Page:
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Quantitative and sensory evaluation of odor retention on polyester/wool blends
journal contributionposted on 2019-07-01, 00:00 authored by Jinfeng Wang, Xi Lu, Jing Wang, Xungai Wang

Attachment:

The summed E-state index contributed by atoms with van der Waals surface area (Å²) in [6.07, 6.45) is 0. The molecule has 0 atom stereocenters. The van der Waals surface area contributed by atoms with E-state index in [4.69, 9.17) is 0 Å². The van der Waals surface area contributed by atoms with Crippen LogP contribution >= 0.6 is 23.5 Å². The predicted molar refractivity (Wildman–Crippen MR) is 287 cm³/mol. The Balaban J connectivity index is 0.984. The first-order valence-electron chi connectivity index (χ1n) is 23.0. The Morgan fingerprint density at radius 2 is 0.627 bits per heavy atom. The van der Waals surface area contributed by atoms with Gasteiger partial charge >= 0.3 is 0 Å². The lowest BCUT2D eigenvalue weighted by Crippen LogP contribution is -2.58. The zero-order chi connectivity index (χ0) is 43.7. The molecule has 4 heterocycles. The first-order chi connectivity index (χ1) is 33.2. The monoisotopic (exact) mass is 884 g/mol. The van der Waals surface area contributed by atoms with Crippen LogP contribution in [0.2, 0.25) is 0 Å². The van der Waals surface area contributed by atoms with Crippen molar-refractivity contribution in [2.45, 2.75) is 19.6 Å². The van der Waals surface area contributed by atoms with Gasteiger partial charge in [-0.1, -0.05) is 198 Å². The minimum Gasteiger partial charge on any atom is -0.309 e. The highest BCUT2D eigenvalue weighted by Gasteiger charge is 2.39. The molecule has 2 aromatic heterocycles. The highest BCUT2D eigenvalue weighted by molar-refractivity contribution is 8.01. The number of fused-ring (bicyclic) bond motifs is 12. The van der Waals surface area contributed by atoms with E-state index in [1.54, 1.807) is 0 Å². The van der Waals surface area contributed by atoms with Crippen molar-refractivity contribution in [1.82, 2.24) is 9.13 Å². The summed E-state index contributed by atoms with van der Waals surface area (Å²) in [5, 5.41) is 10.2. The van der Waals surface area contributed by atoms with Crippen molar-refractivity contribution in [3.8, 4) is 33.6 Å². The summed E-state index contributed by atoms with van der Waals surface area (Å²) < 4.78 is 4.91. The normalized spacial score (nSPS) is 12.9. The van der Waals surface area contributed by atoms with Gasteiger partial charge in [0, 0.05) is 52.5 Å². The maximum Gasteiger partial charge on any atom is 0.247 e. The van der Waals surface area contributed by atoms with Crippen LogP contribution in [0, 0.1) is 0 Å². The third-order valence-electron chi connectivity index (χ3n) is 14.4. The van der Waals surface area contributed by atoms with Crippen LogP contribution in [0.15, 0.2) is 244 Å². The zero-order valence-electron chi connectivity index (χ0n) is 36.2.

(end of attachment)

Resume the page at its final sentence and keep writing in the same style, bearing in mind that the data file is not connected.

The odor sorption and emission characteristics of fabrics affect their functional performance, particularly for sportswear. This study systematically evaluated the impact of wool in polyester/wool blends on body odor retention properties. The odor sorption and emission of polyester/wool blend fabrics were quantitatively evaluated by an infrared-based spectrometer and by sensory testing. It was found that wool had the highest odor sorption capacity among all the test fabrics. Both odor sorption and emission are greatly affected by the presence of wool in the blends. Fabrics containing 20% wool had substantially reduced odor intensity compared to 100% polyester. The body odor retention properties of the 20/80 wool/polyester blend and the 100% polyester fabrics were also compared by wear trial, which further confirmed that the wool/polyester blend effectively reduced body odor intensity compared to 100% polyester. At low levels of body odor, fabric blends with at least 20% wool were shown to perform well, as they may not have reached their sorption capacity. Under higher and more extreme levels of body odor, where sorption plays a more important role, 100% wool showed higher sorption capacity than the blends. The data and methods presented in this paper provide a basis for optimizing the fiber composition of active wear garments with respect to odor.